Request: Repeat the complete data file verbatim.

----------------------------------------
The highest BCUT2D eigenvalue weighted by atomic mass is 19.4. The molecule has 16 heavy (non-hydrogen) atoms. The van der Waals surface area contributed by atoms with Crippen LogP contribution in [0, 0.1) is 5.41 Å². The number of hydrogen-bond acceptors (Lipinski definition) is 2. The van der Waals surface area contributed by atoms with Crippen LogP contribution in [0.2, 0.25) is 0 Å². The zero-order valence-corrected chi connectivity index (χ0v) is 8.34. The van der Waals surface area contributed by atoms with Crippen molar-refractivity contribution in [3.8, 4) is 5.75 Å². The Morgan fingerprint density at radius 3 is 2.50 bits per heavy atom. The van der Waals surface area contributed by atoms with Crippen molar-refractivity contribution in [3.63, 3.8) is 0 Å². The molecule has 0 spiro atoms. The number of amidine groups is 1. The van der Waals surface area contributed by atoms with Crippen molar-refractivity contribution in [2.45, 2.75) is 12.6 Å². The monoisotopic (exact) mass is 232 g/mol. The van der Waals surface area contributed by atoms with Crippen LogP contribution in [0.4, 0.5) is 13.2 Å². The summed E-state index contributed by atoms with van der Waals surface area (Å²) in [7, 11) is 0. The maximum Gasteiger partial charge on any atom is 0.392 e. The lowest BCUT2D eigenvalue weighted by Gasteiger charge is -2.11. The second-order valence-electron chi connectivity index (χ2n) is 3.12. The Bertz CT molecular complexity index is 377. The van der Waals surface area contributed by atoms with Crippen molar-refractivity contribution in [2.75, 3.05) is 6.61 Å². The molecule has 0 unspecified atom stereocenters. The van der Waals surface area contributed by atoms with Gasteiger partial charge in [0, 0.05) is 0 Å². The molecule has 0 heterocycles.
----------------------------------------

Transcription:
The highest BCUT2D eigenvalue weighted by atomic mass is 19.4. The molecule has 16 heavy (non-hydrogen) atoms. The van der Waals surface area contributed by atoms with Crippen LogP contribution in [0, 0.1) is 5.41 Å². The number of hydrogen-bond acceptors (Lipinski definition) is 2. The van der Waals surface area contributed by atoms with Crippen LogP contribution in [0.2, 0.25) is 0 Å². The zero-order valence-corrected chi connectivity index (χ0v) is 8.34. The van der Waals surface area contributed by atoms with Crippen molar-refractivity contribution in [3.8, 4) is 5.75 Å². The Morgan fingerprint density at radius 3 is 2.50 bits per heavy atom. The van der Waals surface area contributed by atoms with Crippen molar-refractivity contribution in [3.63, 3.8) is 0 Å². The molecule has 0 spiro atoms. The number of amidine groups is 1. The van der Waals surface area contributed by atoms with Crippen molar-refractivity contribution in [2.45, 2.75) is 12.6 Å². The monoisotopic (exact) mass is 232 g/mol. The van der Waals surface area contributed by atoms with Crippen LogP contribution in [0.4, 0.5) is 13.2 Å². The summed E-state index contributed by atoms with van der Waals surface area (Å²) in [7, 11) is 0. The maximum Gasteiger partial charge on any atom is 0.392 e. The lowest BCUT2D eigenvalue weighted by Gasteiger charge is -2.11. The second-order valence-electron chi connectivity index (χ2n) is 3.12. The Bertz CT molecular complexity index is 377. The van der Waals surface area contributed by atoms with Crippen molar-refractivity contribution in [2.75, 3.05) is 6.61 Å². The molecule has 0 unspecified atom stereocenters. The van der Waals surface area contributed by atoms with Gasteiger partial charge in [0, 0.05) is 0 Å². The molecule has 0 heterocycles.